Bearing these things in mind, are there any other topics you would like to add to the agenda? If so, we can try to cover these things.

We can then move onto focusing on the first topic we want to cover.

During the day I would do my best to deliver the desired results. This often involved focusing on a particular theme and aiming:

To be crystal clear on the specific results that people wanted to achieve by focusing on this theme;

To provide positive models and practical tools that people could use to achieve these results;

To also invite people to do exercises where they clarified the practical things they wanted to do to achieve the desired results.

During the day I kept in touch with the key stakeholders to make sure we were on course. This sometimes resulted in adapting things to make sure we achieved the goals.

The day was often about encouraging people to refocus on the organisation’s purpose, principles and picture of success. It was also about helping them making their best contributions towards delivering the aims.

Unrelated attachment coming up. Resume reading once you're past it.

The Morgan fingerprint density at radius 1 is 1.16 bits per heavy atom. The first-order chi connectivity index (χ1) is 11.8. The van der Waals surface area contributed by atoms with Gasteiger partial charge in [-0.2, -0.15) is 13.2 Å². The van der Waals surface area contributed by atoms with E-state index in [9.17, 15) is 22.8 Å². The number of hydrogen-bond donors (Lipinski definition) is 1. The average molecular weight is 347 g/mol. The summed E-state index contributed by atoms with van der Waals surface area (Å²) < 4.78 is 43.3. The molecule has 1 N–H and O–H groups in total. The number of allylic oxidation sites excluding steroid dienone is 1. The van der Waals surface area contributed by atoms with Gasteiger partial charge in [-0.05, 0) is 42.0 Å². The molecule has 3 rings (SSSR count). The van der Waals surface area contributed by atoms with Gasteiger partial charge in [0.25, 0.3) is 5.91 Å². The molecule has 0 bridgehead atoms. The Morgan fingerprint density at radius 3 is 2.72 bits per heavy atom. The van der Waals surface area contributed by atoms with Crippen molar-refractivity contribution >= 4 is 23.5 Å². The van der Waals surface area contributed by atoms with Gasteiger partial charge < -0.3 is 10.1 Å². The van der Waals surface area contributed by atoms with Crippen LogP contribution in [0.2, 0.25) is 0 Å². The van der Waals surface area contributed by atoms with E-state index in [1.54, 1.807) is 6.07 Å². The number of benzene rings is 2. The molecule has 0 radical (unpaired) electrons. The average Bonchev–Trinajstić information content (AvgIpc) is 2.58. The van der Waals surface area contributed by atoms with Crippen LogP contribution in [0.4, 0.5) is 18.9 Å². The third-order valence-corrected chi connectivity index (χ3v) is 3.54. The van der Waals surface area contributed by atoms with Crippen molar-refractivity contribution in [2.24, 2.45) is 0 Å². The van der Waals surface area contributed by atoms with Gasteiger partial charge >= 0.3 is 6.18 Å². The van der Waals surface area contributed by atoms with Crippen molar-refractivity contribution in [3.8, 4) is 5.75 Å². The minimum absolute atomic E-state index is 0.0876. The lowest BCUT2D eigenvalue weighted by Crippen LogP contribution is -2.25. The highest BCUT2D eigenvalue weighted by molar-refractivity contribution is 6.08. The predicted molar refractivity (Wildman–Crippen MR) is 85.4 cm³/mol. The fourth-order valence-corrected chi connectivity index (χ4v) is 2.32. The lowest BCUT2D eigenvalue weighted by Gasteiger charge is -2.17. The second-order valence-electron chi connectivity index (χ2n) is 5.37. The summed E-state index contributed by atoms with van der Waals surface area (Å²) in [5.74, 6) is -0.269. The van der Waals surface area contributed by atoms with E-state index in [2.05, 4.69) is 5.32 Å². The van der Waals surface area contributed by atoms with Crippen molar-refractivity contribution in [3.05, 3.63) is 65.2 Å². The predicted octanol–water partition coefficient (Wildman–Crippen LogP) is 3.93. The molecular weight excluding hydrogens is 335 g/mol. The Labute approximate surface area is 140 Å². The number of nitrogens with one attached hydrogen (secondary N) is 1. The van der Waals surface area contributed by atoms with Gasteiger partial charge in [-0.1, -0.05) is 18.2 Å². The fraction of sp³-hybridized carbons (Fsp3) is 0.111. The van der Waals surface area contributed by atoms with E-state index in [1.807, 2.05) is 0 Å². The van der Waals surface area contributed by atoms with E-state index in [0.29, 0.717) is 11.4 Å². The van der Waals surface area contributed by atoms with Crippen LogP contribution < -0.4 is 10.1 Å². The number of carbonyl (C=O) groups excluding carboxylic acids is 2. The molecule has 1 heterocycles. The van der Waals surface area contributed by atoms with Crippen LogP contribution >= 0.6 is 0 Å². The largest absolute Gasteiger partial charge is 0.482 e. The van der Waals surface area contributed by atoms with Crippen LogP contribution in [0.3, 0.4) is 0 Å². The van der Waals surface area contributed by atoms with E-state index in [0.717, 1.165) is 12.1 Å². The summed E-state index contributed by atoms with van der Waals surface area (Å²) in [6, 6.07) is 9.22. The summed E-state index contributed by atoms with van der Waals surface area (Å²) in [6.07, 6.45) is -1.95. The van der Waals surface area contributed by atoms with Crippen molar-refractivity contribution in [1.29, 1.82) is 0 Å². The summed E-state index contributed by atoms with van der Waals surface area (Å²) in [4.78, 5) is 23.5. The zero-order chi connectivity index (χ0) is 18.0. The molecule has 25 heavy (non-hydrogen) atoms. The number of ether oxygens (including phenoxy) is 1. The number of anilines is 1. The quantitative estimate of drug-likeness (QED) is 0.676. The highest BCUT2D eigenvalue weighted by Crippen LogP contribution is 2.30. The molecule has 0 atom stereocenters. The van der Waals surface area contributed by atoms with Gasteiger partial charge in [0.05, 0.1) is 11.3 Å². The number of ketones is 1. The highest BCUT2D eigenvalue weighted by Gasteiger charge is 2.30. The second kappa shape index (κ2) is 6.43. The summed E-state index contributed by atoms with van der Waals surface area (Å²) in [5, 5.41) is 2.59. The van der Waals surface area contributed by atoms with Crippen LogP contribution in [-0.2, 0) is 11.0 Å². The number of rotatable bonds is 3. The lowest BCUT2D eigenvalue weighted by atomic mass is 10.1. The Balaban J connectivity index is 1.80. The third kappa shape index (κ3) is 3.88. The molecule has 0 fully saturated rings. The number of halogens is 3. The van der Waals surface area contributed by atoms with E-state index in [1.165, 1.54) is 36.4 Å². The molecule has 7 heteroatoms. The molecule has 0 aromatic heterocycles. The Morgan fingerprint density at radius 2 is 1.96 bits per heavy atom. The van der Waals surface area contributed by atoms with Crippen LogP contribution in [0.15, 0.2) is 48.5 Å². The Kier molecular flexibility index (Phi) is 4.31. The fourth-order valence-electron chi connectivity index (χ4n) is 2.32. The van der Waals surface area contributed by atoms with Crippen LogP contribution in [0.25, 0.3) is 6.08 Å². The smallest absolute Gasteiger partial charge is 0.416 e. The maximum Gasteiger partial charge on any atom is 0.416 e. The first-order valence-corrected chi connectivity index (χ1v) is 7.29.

Bearing this in mind, towards the end of day we invited each person to do the following exercise. They then presented this to the rest of the group.

The leader would also explain they would have a follow-up session with each person. They would then agree on: a) the specific outcomes the person would aim to deliver; b) the specific support they needed to deliver these outcomes.

The leader would also describe how to get some quick wins. These were tangible things that would create momentum and help the team towards achieving the picture of success.

Finally, the leader would thank everybody for their contributions. This would include describing some of their own take-aways from the session. They  would then formally end the workshop.

Looking back at running the workshops, I became more duty driven as I got older. Whilst wanting to pass on lots of ideas to people, it was vital to make sure these helped people to achieve their goals. That was my duty.

You will, of course, have your own approach to delivering the goods. If you wish, try tackling the final exercise on this theme. This invites you to do the following things.

Describe the specific thing to which you feel a sense of duty.

Describe the specific things you want to deliver when following this sense of duty.

Describe the specific ways you can do your best to deliver these things to which you have a sense of duty.